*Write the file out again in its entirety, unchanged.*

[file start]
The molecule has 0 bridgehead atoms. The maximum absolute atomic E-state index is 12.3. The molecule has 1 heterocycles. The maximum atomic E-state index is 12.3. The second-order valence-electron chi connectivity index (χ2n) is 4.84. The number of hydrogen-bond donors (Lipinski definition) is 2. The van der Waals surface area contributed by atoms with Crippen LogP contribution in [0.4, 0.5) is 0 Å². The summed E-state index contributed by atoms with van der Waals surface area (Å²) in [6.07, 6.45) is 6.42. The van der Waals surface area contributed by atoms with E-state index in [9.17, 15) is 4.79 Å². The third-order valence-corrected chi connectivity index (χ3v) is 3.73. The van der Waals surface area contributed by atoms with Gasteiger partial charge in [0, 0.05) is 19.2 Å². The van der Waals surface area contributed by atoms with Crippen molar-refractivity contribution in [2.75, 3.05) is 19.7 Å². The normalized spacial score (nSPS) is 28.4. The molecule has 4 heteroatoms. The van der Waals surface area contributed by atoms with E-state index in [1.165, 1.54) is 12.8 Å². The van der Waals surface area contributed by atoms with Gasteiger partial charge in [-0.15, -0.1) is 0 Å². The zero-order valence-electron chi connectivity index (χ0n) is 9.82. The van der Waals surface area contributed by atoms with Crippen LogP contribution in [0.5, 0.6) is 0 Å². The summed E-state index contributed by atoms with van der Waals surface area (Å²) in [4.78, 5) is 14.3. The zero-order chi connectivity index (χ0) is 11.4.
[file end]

The molecule has 0 bridgehead atoms. The maximum absolute atomic E-state index is 12.3. The molecule has 1 heterocycles. The maximum atomic E-state index is 12.3. The second-order valence-electron chi connectivity index (χ2n) is 4.84. The number of hydrogen-bond donors (Lipinski definition) is 2. The van der Waals surface area contributed by atoms with Crippen LogP contribution in [0.4, 0.5) is 0 Å². The summed E-state index contributed by atoms with van der Waals surface area (Å²) in [6.07, 6.45) is 6.42. The van der Waals surface area contributed by atoms with E-state index in [9.17, 15) is 4.79 Å². The third-order valence-corrected chi connectivity index (χ3v) is 3.73. The van der Waals surface area contributed by atoms with Gasteiger partial charge in [0, 0.05) is 19.2 Å². The van der Waals surface area contributed by atoms with Crippen molar-refractivity contribution in [2.75, 3.05) is 19.7 Å². The normalized spacial score (nSPS) is 28.4. The molecule has 4 heteroatoms. The van der Waals surface area contributed by atoms with E-state index in [1.165, 1.54) is 12.8 Å². The van der Waals surface area contributed by atoms with Gasteiger partial charge in [-0.15, -0.1) is 0 Å². The zero-order valence-electron chi connectivity index (χ0n) is 9.82. The van der Waals surface area contributed by atoms with Crippen LogP contribution in [0.5, 0.6) is 0 Å². The summed E-state index contributed by atoms with van der Waals surface area (Å²) in [4.78, 5) is 14.3. The zero-order chi connectivity index (χ0) is 11.4.